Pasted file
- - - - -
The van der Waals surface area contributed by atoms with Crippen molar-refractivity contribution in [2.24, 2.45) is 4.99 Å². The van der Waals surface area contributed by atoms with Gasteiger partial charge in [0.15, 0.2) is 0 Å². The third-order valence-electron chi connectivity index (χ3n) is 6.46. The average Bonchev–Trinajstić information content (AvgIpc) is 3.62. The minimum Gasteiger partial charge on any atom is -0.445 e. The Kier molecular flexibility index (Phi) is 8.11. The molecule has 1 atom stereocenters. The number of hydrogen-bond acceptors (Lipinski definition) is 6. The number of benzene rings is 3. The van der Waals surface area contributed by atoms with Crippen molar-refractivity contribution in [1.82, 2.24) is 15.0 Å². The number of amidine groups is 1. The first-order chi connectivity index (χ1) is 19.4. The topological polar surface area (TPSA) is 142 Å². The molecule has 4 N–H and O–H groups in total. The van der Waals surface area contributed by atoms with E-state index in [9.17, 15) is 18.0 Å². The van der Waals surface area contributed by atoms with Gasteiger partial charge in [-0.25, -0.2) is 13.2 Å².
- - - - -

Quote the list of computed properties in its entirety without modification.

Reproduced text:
The van der Waals surface area contributed by atoms with Crippen molar-refractivity contribution in [2.24, 2.45) is 4.99 Å². The van der Waals surface area contributed by atoms with Gasteiger partial charge in [0.15, 0.2) is 0 Å². The third-order valence-electron chi connectivity index (χ3n) is 6.46. The average Bonchev–Trinajstić information content (AvgIpc) is 3.62. The minimum Gasteiger partial charge on any atom is -0.445 e. The Kier molecular flexibility index (Phi) is 8.11. The molecule has 1 atom stereocenters. The number of hydrogen-bond acceptors (Lipinski definition) is 6. The number of benzene rings is 3. The van der Waals surface area contributed by atoms with Crippen molar-refractivity contribution in [1.82, 2.24) is 15.0 Å². The number of amidine groups is 1. The first-order chi connectivity index (χ1) is 19.4. The topological polar surface area (TPSA) is 142 Å². The molecule has 4 N–H and O–H groups in total. The van der Waals surface area contributed by atoms with E-state index in [9.17, 15) is 18.0 Å². The van der Waals surface area contributed by atoms with Gasteiger partial charge in [-0.25, -0.2) is 13.2 Å².